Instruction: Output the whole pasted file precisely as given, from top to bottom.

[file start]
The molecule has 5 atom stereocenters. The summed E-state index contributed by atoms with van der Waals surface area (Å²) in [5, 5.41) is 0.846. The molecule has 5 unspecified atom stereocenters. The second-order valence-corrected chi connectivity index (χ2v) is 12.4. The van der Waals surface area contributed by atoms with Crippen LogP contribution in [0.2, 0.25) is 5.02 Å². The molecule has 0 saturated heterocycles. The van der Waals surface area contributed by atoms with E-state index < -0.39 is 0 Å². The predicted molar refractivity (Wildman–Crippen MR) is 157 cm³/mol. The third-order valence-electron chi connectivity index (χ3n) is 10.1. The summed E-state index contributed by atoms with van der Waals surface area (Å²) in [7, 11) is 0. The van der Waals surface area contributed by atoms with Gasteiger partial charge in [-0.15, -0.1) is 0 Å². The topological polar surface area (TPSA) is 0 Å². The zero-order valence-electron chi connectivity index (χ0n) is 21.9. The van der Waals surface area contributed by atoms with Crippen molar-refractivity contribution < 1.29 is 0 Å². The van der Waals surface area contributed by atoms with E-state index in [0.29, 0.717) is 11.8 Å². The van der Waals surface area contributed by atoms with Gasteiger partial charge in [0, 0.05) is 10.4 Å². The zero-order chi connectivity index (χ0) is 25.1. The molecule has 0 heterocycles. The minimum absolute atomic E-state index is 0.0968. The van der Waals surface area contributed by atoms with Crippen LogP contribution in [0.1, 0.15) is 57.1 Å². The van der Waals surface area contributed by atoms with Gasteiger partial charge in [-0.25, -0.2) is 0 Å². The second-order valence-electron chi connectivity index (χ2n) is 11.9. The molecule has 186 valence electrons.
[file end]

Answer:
The molecule has 5 atom stereocenters. The summed E-state index contributed by atoms with van der Waals surface area (Å²) in [5, 5.41) is 0.846. The molecule has 5 unspecified atom stereocenters. The second-order valence-corrected chi connectivity index (χ2v) is 12.4. The van der Waals surface area contributed by atoms with Crippen LogP contribution in [0.2, 0.25) is 5.02 Å². The molecule has 0 saturated heterocycles. The van der Waals surface area contributed by atoms with E-state index < -0.39 is 0 Å². The predicted molar refractivity (Wildman–Crippen MR) is 157 cm³/mol. The third-order valence-electron chi connectivity index (χ3n) is 10.1. The summed E-state index contributed by atoms with van der Waals surface area (Å²) in [7, 11) is 0. The van der Waals surface area contributed by atoms with Gasteiger partial charge in [-0.15, -0.1) is 0 Å². The topological polar surface area (TPSA) is 0 Å². The zero-order valence-electron chi connectivity index (χ0n) is 21.9. The van der Waals surface area contributed by atoms with Crippen molar-refractivity contribution < 1.29 is 0 Å². The van der Waals surface area contributed by atoms with E-state index in [0.29, 0.717) is 11.8 Å². The van der Waals surface area contributed by atoms with Gasteiger partial charge in [0, 0.05) is 10.4 Å². The zero-order chi connectivity index (χ0) is 25.1. The molecule has 0 heterocycles. The minimum absolute atomic E-state index is 0.0968. The van der Waals surface area contributed by atoms with Crippen LogP contribution in [0.1, 0.15) is 57.1 Å². The van der Waals surface area contributed by atoms with Gasteiger partial charge in [-0.25, -0.2) is 0 Å². The second-order valence-electron chi connectivity index (χ2n) is 11.9. The molecule has 186 valence electrons.